Jose's Blog

Finally, 64-Bit Delphi is here and with 64-Bit BASM!


Delphi was once a great and popular Pascal programming language, but after years of bad management and false promises, developers just abandoned it in favour of more fashionable languages like C#.
One of the main criticisms was the lack of support for 64-bit computing. But now, things have really changed under the management of Embarcadero (which took over the company from CodeGear, which had taken it from Inprise, which in turn had done the same from Borland).
I have been testing the new Delphi XE2 for a couple of days. One thing I have no doubts right now is that Embarcadero was able to gather a fantastic team of coders and come up with a great product. There are really amazing features, and I am pretty sure most of them are not being  properly advertised to developers.
Well, marketing and documentation are important and coders were never great guys for that, so I hope Embarcadero can assemble other teams of guys/girls to produce decent documentation and to show the developers how great the product is. This is probably more important than doing marketing near the board of directors of companies.
During my tour with Delphi XE2, I was particularly surprised with the 64-bit BASM facility. Well, I started as an Assembly Language nerd in my old days and still can not resist to experiment a bit when the opportunity arises.
With BASM we can mix Assembly Language with Delphi code in the same source file (even inline in the same function for 32-bit BASM). Microsoft Visual Studio allows the mix of C/C++ with Assembly Language but only in 32-bit code. So, Embarcadero won here because it allows both 32-bit and 64-bit. Really amazing.
I know there are limitations in BASM, there are also many limitations with the Microsoft inline Assembly Language and, of course, for very complex Assembly Language parts is still better to compile in a separate file and link all together.
I have prepared a small demonstration program were BASM is called from Delphi. It will compile both in 32-bit and 64-bit. The program is simple although more advanced than most samples you can find in the internet. The program shows as well how you can return a large amount of information from the call, in this case an array.
One thing you will notice immediately by looking at the code below is that 32-bit Assembly Language is totally different from 64-bit Assembly language. So, if you want to port 32-bit routines to 64-bit, forget about that and start new ones from scratch.
Here is the source code (you can download the demo program from the link at the bottom of this page).

unit basmTestUnit

interface

uses
Winapi.Windows, Winapi.Messages, System.SysUtils, System.Variants, System.Classes, Vcl.Graphics, Vcl.Controls, Vcl.Forms, Vcl.Dialogs, Vcl.StdCtrls;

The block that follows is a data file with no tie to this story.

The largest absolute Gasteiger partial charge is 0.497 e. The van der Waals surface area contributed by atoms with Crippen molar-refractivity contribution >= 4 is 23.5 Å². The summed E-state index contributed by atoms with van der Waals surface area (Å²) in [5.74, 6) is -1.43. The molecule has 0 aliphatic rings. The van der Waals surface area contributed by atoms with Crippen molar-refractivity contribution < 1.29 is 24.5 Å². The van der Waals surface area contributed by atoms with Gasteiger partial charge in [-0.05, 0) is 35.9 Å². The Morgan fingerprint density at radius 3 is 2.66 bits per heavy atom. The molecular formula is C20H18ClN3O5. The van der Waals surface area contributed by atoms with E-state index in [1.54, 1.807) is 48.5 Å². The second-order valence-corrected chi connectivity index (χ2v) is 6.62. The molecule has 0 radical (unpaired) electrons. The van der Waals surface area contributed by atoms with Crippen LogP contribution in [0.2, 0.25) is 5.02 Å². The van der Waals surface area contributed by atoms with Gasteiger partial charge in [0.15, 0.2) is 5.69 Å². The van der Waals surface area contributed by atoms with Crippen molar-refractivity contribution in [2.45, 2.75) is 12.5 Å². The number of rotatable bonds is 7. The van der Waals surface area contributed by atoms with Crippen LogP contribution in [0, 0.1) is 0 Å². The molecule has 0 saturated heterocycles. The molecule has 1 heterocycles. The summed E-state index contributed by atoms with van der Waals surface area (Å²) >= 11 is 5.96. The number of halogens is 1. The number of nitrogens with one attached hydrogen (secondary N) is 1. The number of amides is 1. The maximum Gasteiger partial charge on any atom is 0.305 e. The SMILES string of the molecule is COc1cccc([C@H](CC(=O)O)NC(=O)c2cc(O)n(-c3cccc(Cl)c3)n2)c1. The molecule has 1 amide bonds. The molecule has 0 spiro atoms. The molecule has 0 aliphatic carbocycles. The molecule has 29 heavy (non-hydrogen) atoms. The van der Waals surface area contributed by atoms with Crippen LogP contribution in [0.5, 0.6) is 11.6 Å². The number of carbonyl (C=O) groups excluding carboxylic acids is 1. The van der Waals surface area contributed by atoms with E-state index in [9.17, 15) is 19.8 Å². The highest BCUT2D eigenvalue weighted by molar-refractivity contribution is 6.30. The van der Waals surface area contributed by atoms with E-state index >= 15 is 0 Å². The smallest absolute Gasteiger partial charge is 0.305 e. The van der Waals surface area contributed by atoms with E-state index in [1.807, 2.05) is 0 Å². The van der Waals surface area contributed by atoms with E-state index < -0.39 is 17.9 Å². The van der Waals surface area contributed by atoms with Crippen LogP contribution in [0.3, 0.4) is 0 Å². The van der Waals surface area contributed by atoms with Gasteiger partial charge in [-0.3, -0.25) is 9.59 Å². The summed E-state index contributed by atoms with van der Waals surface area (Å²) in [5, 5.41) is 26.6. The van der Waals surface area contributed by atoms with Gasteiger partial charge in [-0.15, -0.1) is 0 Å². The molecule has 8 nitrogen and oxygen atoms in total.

type

TBasmTest = class(TForm)
GroupBox1: TGroupBox;
lblCaption: TLabel;
edCaption: TEdit;
lblInput: TLabel;
edInput: TEdit;
btGo: TButton;
procedure btGoClick(Sender: TObject);
private
public
{ Public declarations }
end;

var
BasmTest: TBasmTest;

implementation

{$R *.dfm}

var
myReturnString : string = ‘I am back in Delphi!’;
charCount : integer;

type
bigarray = array[0..127] of char;

function assemblyTestFunction(myCaption: string; myText : string): bigarray;
{$IFDEF CPUX86}
asm
// This is the 32-bit case with the default Register (Borland Fastcall) calling convention where the Result is an extra var parameter.
// Arguments are passed in EAX, EDX and ECX, left to right. So,  the Result (i.e, the return value pointer) will come to the function in ECX.

push edi
push esi
push dword ptr 0
push dword ptr myCaption
push dword ptr myText
push dword ptr 0
mov edi, ecx; // Save the return pointer to EDI because we need ECX as a counter and EDI is the destination
//pointer in a rep movsw instruction
call MessageBox
mov esi, dword ptr myReturnString
mov ecx, [charCount]
rep movsw
pop esi
pop edi
ret
end;
{$ELSE}
{$IFDEF CPUX64}
// This is the 64-bit case
// General rule: Integer and pointer arguments are passed left to right in RCX, RDX, R8 and R9
// HOWEVER, when there is a large return value, this is the case, RCX contains a pointer to the return space when the callee is called
// And all Registers usage are pushed one to the right
//
asm

push rsi
push rdi
push rbx
push rbp  // not required, just another way to perserve the aligment here
sub rsp, 28h
xor r9, r9
mov rbx, rcx
mov rax, rdx
mov rdx, r8
mov r8, rax
xor rcx, rcx
call MessageBox
mov rdi, rbx
mov rsi, qword ptr myReturnString
mov ecx, [charCount]
rep movsw
add rsp, 28h
pop rbp
pop rbx
pop rdi
pop rsi
ret
end;
{$ENDIF CPUX64}
{$ENDIF}

procedure TBasmTest.btGoClick(Sender: TObject);
var
retValue : bigArray;
begin
fillchar(retValue, sizeof(bigArray),0);
charCount := length(myReturnString);
retValue := assemblyTestFunction(edCaption.Text, edInput.Text);
showMessage(retValue);
end;
end.

Download fileDownload the Delphi BASM 32-bit/64-bit demo program source code now

All articles are written by Jose Pascoa and if you quote them you must not misrepresent were you took the information from!

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1 Comment »

  1. […] new, I rolled up my sleeves and wrote an article about BASM for 32-bit and 64-bit Delphi. Read it! LD_AddCustomAttr("AdOpt", "1"); LD_AddCustomAttr("Origin", "other"); […]

    Pingback by 64-bit Basm with Delphi XE2 « Jose's Blog — September 29, 2011 @ 5:13 am


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